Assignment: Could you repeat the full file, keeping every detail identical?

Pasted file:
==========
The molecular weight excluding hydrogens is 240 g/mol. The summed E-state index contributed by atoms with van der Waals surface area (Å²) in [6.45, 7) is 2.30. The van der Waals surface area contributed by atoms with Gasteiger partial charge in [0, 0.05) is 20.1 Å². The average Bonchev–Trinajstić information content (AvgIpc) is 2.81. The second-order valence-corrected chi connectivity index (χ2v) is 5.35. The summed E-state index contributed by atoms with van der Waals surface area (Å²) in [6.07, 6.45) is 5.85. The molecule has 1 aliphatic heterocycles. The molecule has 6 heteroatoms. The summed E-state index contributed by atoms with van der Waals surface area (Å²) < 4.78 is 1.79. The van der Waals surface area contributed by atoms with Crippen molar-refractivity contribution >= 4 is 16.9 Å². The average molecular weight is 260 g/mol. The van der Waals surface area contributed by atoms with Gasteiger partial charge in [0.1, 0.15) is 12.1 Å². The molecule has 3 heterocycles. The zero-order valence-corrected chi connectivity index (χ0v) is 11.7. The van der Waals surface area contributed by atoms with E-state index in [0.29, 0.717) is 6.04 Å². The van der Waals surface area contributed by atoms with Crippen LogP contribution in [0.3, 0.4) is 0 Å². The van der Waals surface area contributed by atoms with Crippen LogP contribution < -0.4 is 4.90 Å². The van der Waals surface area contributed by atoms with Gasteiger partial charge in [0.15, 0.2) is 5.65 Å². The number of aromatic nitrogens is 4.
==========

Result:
The molecular weight excluding hydrogens is 240 g/mol. The summed E-state index contributed by atoms with van der Waals surface area (Å²) in [6.45, 7) is 2.30. The van der Waals surface area contributed by atoms with Gasteiger partial charge in [0, 0.05) is 20.1 Å². The average Bonchev–Trinajstić information content (AvgIpc) is 2.81. The second-order valence-corrected chi connectivity index (χ2v) is 5.35. The summed E-state index contributed by atoms with van der Waals surface area (Å²) in [6.07, 6.45) is 5.85. The molecule has 1 aliphatic heterocycles. The molecule has 6 heteroatoms. The summed E-state index contributed by atoms with van der Waals surface area (Å²) < 4.78 is 1.79. The van der Waals surface area contributed by atoms with Crippen molar-refractivity contribution >= 4 is 16.9 Å². The average molecular weight is 260 g/mol. The van der Waals surface area contributed by atoms with Gasteiger partial charge in [0.1, 0.15) is 12.1 Å². The molecule has 3 heterocycles. The zero-order valence-corrected chi connectivity index (χ0v) is 11.7. The van der Waals surface area contributed by atoms with E-state index in [0.29, 0.717) is 6.04 Å². The van der Waals surface area contributed by atoms with Crippen LogP contribution in [0.3, 0.4) is 0 Å². The van der Waals surface area contributed by atoms with Crippen LogP contribution < -0.4 is 4.90 Å². The van der Waals surface area contributed by atoms with Gasteiger partial charge in [0.15, 0.2) is 5.65 Å². The number of aromatic nitrogens is 4.